Gareth Evans provides a fascinating in-depth look at the Stockpot riot of 1852, concluding that pre-existing tensions caused the violence, exacerbated by national political events, and with the election providing the catalyst. Gareth has also updated the descriptions for many Stockport events on our Interactive Election Violence Map.
When the children gathered for the twentieth annual parade of scholars at the Roman Catholic chapel of Saints Philip and James on Sunday 27 June 1852, they could not have predicted that their trouble-free procession around the centre of Stockport would lead to the destruction of both Roman Catholic chapels in the town and their priest’s house.
In this guest blog post, Chris Shoop-Worrall explores how the ‘new dailies’ Mail, Express, and Mirror reported electoral news in the early-twentieth-century Britain, making them mass spectator events:
As Thompson (2018) notes, political campaigns in early-twentieth-century Britain were awash with vibrant forms of mass political communication. The four general elections which preceded the outbreak of the First World War were no exception. This blogpost explores the prominent role of the emergent daily mass press – the ‘new dailies’ Mail, Express, and Mirror – in the creation of election communication as spectacle: fireworks, explosives, and interactive experiences all played a part in making the dissemination of election news, particularly in London, into mass spectator events. Within this election-news spectacle was a curious reality, where often-violent spectacles (and direct allusions to war) were used as part of a form of mass political communication that – at its heart – channelled ideas of socially-conservative, consumer-based election conduct framed around an idealised ‘man in the street’.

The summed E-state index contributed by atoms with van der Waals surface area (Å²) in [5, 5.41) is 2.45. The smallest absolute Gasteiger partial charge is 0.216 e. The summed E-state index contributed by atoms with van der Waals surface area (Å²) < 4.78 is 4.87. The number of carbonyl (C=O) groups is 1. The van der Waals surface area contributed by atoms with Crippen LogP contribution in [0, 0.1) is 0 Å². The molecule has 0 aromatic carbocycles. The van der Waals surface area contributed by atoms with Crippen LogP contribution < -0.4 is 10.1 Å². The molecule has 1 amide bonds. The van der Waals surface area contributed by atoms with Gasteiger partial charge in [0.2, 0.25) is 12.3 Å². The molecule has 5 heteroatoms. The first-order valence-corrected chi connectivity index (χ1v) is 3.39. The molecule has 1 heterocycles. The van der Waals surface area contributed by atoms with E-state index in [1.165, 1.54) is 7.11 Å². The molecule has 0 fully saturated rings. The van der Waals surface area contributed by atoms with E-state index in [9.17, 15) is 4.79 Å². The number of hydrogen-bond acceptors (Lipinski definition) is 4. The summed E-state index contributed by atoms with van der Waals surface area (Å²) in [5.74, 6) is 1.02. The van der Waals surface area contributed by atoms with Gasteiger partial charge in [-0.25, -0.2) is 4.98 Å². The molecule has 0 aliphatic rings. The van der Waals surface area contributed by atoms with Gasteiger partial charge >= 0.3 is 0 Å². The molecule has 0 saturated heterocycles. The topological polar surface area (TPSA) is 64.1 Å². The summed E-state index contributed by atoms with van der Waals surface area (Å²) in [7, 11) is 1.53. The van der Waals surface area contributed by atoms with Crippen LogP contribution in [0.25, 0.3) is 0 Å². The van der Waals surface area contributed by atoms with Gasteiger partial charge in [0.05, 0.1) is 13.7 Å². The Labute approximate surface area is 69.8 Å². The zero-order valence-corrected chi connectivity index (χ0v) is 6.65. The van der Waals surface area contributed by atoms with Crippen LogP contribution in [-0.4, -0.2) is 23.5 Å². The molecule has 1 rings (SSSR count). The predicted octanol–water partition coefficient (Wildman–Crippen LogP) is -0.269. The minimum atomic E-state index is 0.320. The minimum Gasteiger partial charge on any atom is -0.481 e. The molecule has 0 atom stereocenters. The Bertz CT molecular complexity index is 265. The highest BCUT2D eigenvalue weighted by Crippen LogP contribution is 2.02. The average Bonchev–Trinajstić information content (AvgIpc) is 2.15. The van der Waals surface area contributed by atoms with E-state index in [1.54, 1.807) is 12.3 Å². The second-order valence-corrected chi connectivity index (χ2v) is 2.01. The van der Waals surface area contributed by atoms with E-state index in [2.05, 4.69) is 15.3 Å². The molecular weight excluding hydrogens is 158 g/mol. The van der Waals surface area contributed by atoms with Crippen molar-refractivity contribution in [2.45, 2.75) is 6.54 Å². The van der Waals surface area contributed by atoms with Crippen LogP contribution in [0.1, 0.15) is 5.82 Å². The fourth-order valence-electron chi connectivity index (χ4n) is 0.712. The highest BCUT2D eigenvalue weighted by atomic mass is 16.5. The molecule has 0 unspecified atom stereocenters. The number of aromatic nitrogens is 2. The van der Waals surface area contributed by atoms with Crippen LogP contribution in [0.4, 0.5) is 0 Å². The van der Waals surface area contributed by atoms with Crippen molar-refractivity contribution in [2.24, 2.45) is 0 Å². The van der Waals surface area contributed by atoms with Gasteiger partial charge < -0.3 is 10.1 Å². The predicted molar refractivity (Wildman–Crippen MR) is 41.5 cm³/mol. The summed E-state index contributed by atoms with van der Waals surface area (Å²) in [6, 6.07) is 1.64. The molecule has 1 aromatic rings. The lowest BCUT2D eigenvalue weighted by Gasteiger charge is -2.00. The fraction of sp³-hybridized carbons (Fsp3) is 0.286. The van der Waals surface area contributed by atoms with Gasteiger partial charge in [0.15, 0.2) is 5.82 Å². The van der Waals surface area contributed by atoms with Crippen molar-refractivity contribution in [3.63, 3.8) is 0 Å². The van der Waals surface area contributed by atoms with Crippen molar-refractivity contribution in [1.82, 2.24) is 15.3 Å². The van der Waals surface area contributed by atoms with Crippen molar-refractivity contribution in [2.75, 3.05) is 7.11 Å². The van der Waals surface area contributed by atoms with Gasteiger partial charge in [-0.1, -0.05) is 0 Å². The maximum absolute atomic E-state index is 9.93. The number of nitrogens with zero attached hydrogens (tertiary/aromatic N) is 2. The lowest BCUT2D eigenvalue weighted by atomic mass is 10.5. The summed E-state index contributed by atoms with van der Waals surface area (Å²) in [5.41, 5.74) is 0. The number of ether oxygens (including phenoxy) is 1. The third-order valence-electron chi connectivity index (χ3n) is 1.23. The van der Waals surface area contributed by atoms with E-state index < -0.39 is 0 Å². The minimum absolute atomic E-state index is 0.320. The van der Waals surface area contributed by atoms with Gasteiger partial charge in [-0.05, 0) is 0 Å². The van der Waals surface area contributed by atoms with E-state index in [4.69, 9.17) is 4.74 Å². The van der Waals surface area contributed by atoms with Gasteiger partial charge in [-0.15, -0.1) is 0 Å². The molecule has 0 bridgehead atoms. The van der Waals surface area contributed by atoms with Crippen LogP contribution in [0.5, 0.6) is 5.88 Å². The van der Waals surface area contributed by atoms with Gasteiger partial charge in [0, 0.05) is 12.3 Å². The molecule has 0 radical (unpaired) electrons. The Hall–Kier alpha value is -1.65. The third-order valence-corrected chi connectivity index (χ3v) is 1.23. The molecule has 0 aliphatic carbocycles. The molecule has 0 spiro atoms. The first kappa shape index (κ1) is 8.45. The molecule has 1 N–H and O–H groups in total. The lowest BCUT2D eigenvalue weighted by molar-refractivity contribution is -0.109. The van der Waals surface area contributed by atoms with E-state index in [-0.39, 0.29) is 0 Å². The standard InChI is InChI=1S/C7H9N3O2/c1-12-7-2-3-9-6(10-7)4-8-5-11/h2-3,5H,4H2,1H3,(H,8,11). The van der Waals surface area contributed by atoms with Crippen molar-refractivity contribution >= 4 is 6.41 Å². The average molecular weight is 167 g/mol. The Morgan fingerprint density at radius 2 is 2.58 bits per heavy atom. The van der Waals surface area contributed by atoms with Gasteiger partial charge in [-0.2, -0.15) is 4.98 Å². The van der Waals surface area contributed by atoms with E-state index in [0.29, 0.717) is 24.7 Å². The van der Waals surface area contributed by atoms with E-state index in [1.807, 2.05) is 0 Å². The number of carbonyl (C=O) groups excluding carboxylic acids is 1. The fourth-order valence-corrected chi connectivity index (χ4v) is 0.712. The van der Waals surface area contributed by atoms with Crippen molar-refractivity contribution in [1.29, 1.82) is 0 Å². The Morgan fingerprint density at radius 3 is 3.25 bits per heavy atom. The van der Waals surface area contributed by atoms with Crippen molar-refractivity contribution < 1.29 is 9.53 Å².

In this guest blog, Lydia Buckroyd explores the impact of the 1872 Secret Ballot Act on election violence and in particular on election violence deaths. Contrary to widely held views, the introduction of the Secret Ballot did not eliminate, but merely changed the type and timing of election violence deaths:
In the period between the Great Reform Act and Great War, British elections transformed from public, rowdy, and often violent events to the more private, tranquil occasions that we recognise today. The violent nature of elections during the nineteenth Century is starkly reflected in the number of fatalities. It was routine in the nineteenth Century to see several deaths per election, sometimes several killed in a single event. One of the worst examples of this was the Sheffield election of 1832, when five people were shot by military forces called in to disperse an election riot (Bell’s Weekly Messenger, 1832). But by the turn of the century, only the very occasional fatality was recorded. Why did British electoral conduct change so dramatically?